The battle is on for the consumers of the future
How will Microsoft's school report turn out?
The agency in charge of school IT, Becta, has announced it is to look at the benefits - and risks - involved for schools that sign up for Microsoft's educational licensing programmes.
And far from being just another bureaucratic paper-shuffling exercise, this review could actually have big implications for the future.
The private sector has already raised concerns about Microsoft's shift to subscription-based pricing, so it's perhaps no surprise the public sector wants to get a clear idea of what it's signing up for too.
The education market is a pretty big one, so any buying policy changes here could be significant, particularly for Microsoft's rivals.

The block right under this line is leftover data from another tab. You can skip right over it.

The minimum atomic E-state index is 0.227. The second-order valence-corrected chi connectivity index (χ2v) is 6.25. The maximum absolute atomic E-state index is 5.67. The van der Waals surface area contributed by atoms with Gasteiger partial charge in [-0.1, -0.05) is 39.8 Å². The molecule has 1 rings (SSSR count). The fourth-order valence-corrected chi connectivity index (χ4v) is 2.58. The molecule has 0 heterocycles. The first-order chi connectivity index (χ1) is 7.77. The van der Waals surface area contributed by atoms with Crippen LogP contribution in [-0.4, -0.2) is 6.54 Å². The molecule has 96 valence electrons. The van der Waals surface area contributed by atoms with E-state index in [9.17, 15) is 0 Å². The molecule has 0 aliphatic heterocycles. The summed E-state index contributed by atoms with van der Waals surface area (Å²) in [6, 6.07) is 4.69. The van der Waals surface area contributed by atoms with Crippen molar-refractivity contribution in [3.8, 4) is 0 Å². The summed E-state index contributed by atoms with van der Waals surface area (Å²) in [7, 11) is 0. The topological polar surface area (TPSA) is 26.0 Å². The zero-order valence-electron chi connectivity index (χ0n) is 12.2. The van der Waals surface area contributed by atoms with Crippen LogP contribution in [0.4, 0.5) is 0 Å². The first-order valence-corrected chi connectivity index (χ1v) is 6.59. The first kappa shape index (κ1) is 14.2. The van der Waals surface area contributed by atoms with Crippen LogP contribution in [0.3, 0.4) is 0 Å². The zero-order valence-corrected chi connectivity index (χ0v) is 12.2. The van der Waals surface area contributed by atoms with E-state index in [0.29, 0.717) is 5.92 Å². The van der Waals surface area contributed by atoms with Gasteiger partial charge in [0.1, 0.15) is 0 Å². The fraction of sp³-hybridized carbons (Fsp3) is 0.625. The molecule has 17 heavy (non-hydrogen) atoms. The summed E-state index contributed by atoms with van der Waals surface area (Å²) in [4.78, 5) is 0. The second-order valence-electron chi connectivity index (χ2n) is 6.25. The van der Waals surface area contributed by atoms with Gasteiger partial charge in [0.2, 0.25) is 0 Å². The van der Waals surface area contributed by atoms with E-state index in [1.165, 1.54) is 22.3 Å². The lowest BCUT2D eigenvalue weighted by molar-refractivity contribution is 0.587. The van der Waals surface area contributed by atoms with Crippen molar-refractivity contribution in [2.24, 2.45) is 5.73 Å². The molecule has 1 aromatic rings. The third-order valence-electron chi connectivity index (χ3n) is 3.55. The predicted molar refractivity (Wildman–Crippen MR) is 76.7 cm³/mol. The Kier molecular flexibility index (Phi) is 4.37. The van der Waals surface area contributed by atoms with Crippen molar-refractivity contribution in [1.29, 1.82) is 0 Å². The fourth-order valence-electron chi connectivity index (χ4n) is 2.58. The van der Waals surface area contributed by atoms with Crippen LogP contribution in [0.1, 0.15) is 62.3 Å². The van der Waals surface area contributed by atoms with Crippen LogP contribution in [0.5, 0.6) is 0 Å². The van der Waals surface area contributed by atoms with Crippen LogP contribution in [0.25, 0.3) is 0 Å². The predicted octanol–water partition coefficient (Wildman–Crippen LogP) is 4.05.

As well as this year's and next year's revenues, there is a much longer game being played here - one that could take decades to win.
In short: if kids get comfortable with the Windows operating system and Office applications, then the majority are unlikely to want to search out anything else.
But if they are exposed to other office productivity applications - or other operating systems (ones that might have cute penguin mascots, for example) - then they may be more discerning about what they want on their PCs.
So just as Microsoft is fighting the rise of Linux around the world with stripped-down versions of its operating system, it could face new generations of computer-literate kids who aren't necessarily going to need (or want) Windows on their PC when they get to work.
And that knocks down another barrier which is holding back the adoption of rival offerings.
Microsoft will certainly be hoping it gets an 'A' when the interim report is published later this year.